Follow this link to go to the text only version of nasa.gov
NASA -National Aeronautics and Space Administration
Follow this link to skip to the main content
+ Text Only Site
+ Site Help & Preferences
Go
ABOUT NASALATEST NEWSMULTIMEDIAMISSIONSMyNASAWORK FOR NASA

+ NASA Home
+ LARC Home
Langley Research Center
CENTER HOME
ABOUT LANGLEY
LANGLEY NEWS
MULTIMEDIA
LANGLEY EVENTS
EDUCATION
DOING BUSINESS WITH US
LANGLEY RESEARCH
REPORTS
AERONAUTICS
EXPLORATION
SCIENCE
Go
Composite three-part image -- Viking orbiter (left), Viking lander (center) and Ares
+ NASA Home > Centers > Langley Home > Langley Events

  FEATURE
 
 

Thirty Years ... and Mars Still Beckons

Thirty years ago, NASA's Viking landers made history by descending from orbit to the surface of the Red Planet. They were the first probes from Earth to land intact on Mars -- and the first American spacecraft to land on another planetary body since Apollo.

Viking 1 and its sister ship Viking 2 revealed an alien world comprised of sterile soil and eerie salmon-colored skies. They answered the probing question -- No life on Mars... at least not in the two areas where the spacecraft landed.

The first color image from the surface of Mars, taken by Viking lander 1 on July 21, 1976
Image above: The first color image from the surface of Mars. This picture was taken by the lander's number two camera on July 21, 1976, the day following Viking l's successful landing on Mars. The local time on Mars is approximately noon. Select the image for more information. Credit: NASA

Working steadily for years beyond their planned life expectancy, the landers accumulated 4,500 up-close images of the Martian surface. Their partner spacecraft high above -- the Viking orbiters -- snapped over 50,000 images, mapping 97 percent of the Martian globe. Successful in so many ways, Viking is best remembered for the first space probes to conduct on-the-spot biological tests for life on another planet.

Viking blazed the trail for future Mars missions. Mars Pathfinder, the Sojourner rover, Mars Global Surveyor and Mars Odyssey continued to prepare the way. The darlings of Mars exploration, the twin rovers, Spirit and Opportunity, captured the attention of young and old with their antics. The most recent mission, the Mars Reconnaissance Orbiter, launched in August 2005, arrived at the Red planet in March making it the fourth active satellite currently focused on Mars.

NASA's march across the sparse yet alluring planet continues. More inquisitive craft are on the drawing boards. Perhaps one will solve the mystery of what happened to the planet's water. Perhaps one will deliver the ultimate scientific explorer: humans.

And when humans finally arrive on Mars, they'll find a pair of dusty pioneers already there -- the Viking landers that blazed the trail for all to follow.

+ NASA's Viking Site

 
  MARS MISSIONS
 
 A Viking mission image showing frost on Mars
Viking Links
Viking blazed the trail for NASA's explorations of Mars.
+ NASA's Viking Site
+ Viking Fact Sheet
 
 The ARES Mars airplane explorer, artist concept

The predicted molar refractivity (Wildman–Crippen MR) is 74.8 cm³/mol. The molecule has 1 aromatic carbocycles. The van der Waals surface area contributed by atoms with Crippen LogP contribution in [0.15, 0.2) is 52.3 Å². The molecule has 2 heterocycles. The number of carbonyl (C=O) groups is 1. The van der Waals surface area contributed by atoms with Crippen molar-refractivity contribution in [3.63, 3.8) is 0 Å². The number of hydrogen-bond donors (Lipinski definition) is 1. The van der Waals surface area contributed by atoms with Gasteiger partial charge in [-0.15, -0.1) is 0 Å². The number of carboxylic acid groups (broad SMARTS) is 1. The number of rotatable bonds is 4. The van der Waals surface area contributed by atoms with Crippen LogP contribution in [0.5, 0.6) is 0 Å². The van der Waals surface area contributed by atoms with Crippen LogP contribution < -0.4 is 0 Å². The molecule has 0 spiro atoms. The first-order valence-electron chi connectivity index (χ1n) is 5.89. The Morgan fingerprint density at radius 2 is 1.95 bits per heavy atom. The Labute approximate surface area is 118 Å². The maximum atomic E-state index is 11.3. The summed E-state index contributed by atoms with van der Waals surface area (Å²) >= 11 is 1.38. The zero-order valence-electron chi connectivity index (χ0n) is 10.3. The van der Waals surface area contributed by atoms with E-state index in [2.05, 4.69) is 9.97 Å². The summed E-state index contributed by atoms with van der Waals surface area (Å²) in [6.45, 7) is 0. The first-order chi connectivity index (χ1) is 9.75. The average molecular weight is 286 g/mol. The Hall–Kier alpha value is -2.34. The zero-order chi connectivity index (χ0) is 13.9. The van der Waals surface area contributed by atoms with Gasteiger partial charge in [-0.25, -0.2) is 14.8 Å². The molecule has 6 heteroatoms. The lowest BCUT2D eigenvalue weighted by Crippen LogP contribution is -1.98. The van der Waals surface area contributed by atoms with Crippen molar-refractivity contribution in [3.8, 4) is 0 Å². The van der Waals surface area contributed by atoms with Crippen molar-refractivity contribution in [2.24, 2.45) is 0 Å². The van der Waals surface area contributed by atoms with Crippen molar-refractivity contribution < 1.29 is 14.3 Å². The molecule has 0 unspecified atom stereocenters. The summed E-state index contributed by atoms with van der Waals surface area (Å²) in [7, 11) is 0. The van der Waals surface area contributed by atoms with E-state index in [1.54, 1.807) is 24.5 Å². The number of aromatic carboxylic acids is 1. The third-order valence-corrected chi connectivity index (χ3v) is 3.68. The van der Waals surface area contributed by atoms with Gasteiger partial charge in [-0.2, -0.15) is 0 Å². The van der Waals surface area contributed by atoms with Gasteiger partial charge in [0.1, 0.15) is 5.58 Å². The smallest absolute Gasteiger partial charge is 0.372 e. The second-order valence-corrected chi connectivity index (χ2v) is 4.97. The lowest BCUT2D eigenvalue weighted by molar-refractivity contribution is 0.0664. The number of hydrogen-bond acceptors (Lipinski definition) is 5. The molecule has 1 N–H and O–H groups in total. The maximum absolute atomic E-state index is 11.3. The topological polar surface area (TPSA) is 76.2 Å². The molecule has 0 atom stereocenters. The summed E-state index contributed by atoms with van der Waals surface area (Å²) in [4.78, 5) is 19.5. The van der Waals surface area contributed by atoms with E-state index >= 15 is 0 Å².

Mars Airplane
Aerial Regional-Scale Environmental Survey (ARES) of Mars mission proposal.
+ ARES Web Site
 
  EDUCATIONAL INFORMATION
 
 An artist's rendition of the Viking lander
Where It All Began
A conference will kick off the 30th anniversary of Viking, NASA's first Mars-landing mission.
+ Read More
 
 Mars for Educators
Mars for Educators
Information about classroom resources and activities, as well as education programs and educator workshops.
+ Visit the Mars for Educators site
 
 ImagineMars logo
Imagine Mars
The Imagine Mars Project seeks to inspire young people to first imagine and then design a livable community for 100 people on the planet Mars.
+ Visit the Imagine Mars site
 
  VIDEO FEATURES 
 Viking 1 lander first image from Mars
Viking: Mars Trailblazer
Thirty years ago, Viking arrived at Mars and gave us our first views from the surface of the red planet.
+ View Video (Captioned Quicktime, 11.6M)
 
 John Newcomb
John Newcomb
Excerpt from interview with Viking manager John Newcomb. Streaming QuickTime.
+ John Newcomb Interview
+ Captioned Interview
 
 Robert H. Tolson
Robert H. Tolson
Interview with Robert H. Tolson. Streaming QuickTime.
+ Tolson Interview
 
 Israel Taback
Israel Taback
Interview with Viking deputy project manager Israel Taback. Streaming QuickTime.
+ Israel Taback Interview
+ Captioned Interview
 
 Norm Crabill
Norm Crabill
Interview with Norm Crabill. Streaming QuickTime.
+ Norm Crabill Interview
 
 Bill Boyer
Bill Boyer
Interview with Bill Boyer. Streaming QuickTime.
+ Boyer Interview
+Captioned Interview
 
 Angelo 'Gus' Guastaferro
Angelo 'Gus' Guastaferro
Interview with 'Gus' Guastaferro. Streaming QuickTime.
+ Guastaferro Interview
+ Captioned Interview
 


  EVENT 
 
 Viking 2 lander panorama
Viking 30th Anniversary Conference Agenda
Thursday, June 22, 9 a.m. - 5 p.m., EDT, at NASA Langley's Reid Conference Center.
+ Read More
 


+ Back to Top



+ Freedom of Information Act
+ Budgets, Strategic Plans and Accountability Reports
+ The President's Management Agenda
+ Privacy Policy and Important Notices
+ Inspector General Hotline
+ Equal Employment Opportunity Data Posted Pursuant to the No Fear Act
+ Information-Dissemination Priorities and Inventories
+ USA.gov
+ ExpectMore.gov
NASA
Editor: Bob Allen
NASA Official: Brian Dunbar
Last Updated: April 22, 2008
+ Contact Langley
+ SiteMap